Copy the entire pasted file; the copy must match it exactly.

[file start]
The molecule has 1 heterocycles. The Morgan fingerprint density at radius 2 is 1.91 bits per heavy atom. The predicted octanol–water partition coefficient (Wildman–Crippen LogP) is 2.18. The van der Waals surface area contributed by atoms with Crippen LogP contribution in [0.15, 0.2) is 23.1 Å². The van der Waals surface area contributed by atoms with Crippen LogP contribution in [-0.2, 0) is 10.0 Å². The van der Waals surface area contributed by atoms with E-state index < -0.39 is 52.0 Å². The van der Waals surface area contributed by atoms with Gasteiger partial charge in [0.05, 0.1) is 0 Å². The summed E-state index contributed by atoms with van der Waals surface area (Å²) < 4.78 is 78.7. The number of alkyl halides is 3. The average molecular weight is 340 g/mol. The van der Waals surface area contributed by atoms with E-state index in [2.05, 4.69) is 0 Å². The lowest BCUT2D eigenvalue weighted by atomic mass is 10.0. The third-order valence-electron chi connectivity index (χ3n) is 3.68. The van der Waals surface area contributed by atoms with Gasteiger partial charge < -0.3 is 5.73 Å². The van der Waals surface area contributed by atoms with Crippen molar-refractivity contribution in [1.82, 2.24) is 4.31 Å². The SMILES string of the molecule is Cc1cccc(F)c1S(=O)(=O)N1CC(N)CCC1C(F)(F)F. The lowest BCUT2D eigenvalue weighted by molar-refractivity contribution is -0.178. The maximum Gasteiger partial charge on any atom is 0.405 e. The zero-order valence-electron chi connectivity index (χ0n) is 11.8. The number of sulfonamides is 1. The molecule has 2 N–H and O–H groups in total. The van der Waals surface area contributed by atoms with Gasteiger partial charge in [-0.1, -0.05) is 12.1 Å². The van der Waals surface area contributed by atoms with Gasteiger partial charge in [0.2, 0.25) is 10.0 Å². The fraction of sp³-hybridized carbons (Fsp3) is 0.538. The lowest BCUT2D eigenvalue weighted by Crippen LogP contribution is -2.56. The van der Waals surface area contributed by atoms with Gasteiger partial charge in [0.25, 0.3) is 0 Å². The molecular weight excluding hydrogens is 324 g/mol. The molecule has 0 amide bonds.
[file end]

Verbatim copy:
The molecule has 1 heterocycles. The Morgan fingerprint density at radius 2 is 1.91 bits per heavy atom. The predicted octanol–water partition coefficient (Wildman–Crippen LogP) is 2.18. The van der Waals surface area contributed by atoms with Crippen LogP contribution in [0.15, 0.2) is 23.1 Å². The van der Waals surface area contributed by atoms with Crippen LogP contribution in [-0.2, 0) is 10.0 Å². The van der Waals surface area contributed by atoms with E-state index < -0.39 is 52.0 Å². The van der Waals surface area contributed by atoms with Gasteiger partial charge in [0.05, 0.1) is 0 Å². The summed E-state index contributed by atoms with van der Waals surface area (Å²) < 4.78 is 78.7. The number of alkyl halides is 3. The average molecular weight is 340 g/mol. The van der Waals surface area contributed by atoms with E-state index in [2.05, 4.69) is 0 Å². The lowest BCUT2D eigenvalue weighted by atomic mass is 10.0. The third-order valence-electron chi connectivity index (χ3n) is 3.68. The van der Waals surface area contributed by atoms with Gasteiger partial charge < -0.3 is 5.73 Å². The van der Waals surface area contributed by atoms with Crippen molar-refractivity contribution in [1.82, 2.24) is 4.31 Å². The SMILES string of the molecule is Cc1cccc(F)c1S(=O)(=O)N1CC(N)CCC1C(F)(F)F. The lowest BCUT2D eigenvalue weighted by molar-refractivity contribution is -0.178. The maximum Gasteiger partial charge on any atom is 0.405 e. The zero-order valence-electron chi connectivity index (χ0n) is 11.8. The number of sulfonamides is 1. The molecule has 2 N–H and O–H groups in total. The van der Waals surface area contributed by atoms with Gasteiger partial charge in [-0.1, -0.05) is 12.1 Å². The van der Waals surface area contributed by atoms with Gasteiger partial charge in [0.2, 0.25) is 10.0 Å². The fraction of sp³-hybridized carbons (Fsp3) is 0.538. The lowest BCUT2D eigenvalue weighted by Crippen LogP contribution is -2.56. The van der Waals surface area contributed by atoms with Gasteiger partial charge in [0.25, 0.3) is 0 Å². The molecular weight excluding hydrogens is 324 g/mol. The molecule has 0 amide bonds.